Keeping a journal today means you can look back in five years, ten years or in old age at what you were thinking about, dreaming of, hoping for … it’s the closest you can get to time-travelling back to meet a past version of yourself. Time coach Mark Forster advocates writing a daily “What’s better” list, recording the things which were not just good but better – this is a powerful way to focus on growth.
What I feel I am missing out on, though, is keeping track of those everyday events, in particular in regards to my two boys.
I will buy one today and will start writing thoughts and feelings surrounding the events of my life.. I recorded the date when I found out I was pregnant, information from my first doctor’s appointment, and how and when we shared the news with our family. The words that I wrote down from that doctor’s appointment changed from information of how many weeks I was and what the doctor recommended, to how I was feeling and the reality of being pregnant with my first child. My words transformed into a letter where I stared sharing some of my hopes and dreams for him. While those are great, (I have one for each of my kids) they don’t tell the full story. I need to come up with a clever way of storing their keepsakes once they get to school age. I am always thankful for my family, but writing that down day after day would likely feel rote. Instead of paying attention to the negative side of things, you pay attention to the positive side to extract lessons from it.
But then I developed the habit of writing down every idea that comes into my mind as soon as possible.
What I have now is not only the tools to repair and maintain my own emotional needs but I also have the language to speak in a clear and productive manner so that others can understand me.
For example, do entries about lack of sleep coincide with stressful periods such as exams or project deadlines at work?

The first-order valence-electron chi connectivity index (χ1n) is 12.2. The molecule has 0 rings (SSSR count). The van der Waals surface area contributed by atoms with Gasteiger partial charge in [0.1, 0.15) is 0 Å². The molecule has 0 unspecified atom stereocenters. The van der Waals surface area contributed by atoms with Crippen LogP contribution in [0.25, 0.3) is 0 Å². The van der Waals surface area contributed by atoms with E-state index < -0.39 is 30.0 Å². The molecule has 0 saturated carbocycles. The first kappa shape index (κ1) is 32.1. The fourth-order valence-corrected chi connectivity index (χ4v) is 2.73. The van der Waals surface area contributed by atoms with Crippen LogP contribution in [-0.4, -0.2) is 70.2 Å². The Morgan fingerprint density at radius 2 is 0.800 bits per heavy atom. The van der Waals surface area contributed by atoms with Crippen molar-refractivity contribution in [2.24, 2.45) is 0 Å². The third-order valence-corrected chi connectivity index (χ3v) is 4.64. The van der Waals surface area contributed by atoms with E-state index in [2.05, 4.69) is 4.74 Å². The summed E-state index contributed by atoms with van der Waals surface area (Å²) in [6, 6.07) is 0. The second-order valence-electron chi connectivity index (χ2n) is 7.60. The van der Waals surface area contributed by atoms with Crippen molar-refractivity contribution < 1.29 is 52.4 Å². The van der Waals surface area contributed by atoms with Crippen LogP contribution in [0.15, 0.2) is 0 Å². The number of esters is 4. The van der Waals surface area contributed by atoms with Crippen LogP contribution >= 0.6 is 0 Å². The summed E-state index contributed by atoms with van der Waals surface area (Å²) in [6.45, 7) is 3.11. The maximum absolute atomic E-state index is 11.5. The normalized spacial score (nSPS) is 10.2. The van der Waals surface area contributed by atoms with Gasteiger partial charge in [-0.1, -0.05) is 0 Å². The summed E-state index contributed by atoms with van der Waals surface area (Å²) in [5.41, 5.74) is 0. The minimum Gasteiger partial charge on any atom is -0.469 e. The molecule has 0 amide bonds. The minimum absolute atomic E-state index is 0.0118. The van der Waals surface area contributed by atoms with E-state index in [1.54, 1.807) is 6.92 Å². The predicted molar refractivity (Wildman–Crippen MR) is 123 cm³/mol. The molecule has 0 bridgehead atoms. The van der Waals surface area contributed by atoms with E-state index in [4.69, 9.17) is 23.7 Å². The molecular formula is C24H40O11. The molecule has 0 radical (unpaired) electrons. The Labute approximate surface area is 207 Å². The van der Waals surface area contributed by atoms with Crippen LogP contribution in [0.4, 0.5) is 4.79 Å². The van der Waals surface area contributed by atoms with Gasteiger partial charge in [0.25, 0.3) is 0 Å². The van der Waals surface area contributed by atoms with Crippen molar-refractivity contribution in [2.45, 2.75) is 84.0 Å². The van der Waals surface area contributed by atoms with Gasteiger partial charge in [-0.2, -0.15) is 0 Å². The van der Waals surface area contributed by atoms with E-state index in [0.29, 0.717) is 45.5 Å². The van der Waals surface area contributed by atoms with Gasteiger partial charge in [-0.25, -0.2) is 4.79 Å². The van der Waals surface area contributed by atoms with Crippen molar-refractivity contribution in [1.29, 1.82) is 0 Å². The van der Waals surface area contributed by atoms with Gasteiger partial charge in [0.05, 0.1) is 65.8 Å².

It’s worth the effort: a hundred and fifty words a day – easily possible in ten minutes – adds up to over fifty thousand words in a year. They don’t have to be big things – something as simple as “I saw a beautiful sunset” or “I left work on time” are fine.
They don’t account for those moments when you feel so overwhelmed that you want to quit, only to have your little one look up and say Ma-Ma for the first time making your heart melt with pure joy and love. Her desire for writing at Creative Home Keeper is to share tips and encouragement for living simply, intentional and inspired. Somewhere toward late afternoon on those tough days, though, I’d remember that I was committed to finding three wonderful things to write down that night. Keeping a gratitude journal provides a nudge to use them, and these bits of joy, in turn, make life more joyful. If I’m away from my computer, I usually write it down on a piece of paper that I bring wherever I go. Rather than sift through the crappy things that happened earlier in the day for something vaguely positive, I’d try to engineer something cool in the remaining hours before I went to bed.
I have the desire to hear others without a sense of urgency to defend certain short comings I may or may not have. I think because I look more thoughtfully at my own truths I am inclined to look more thoughtfully at the truths of others. Without this little planner of mine, I’d probably be a little lost in terms of my day and life for that matter.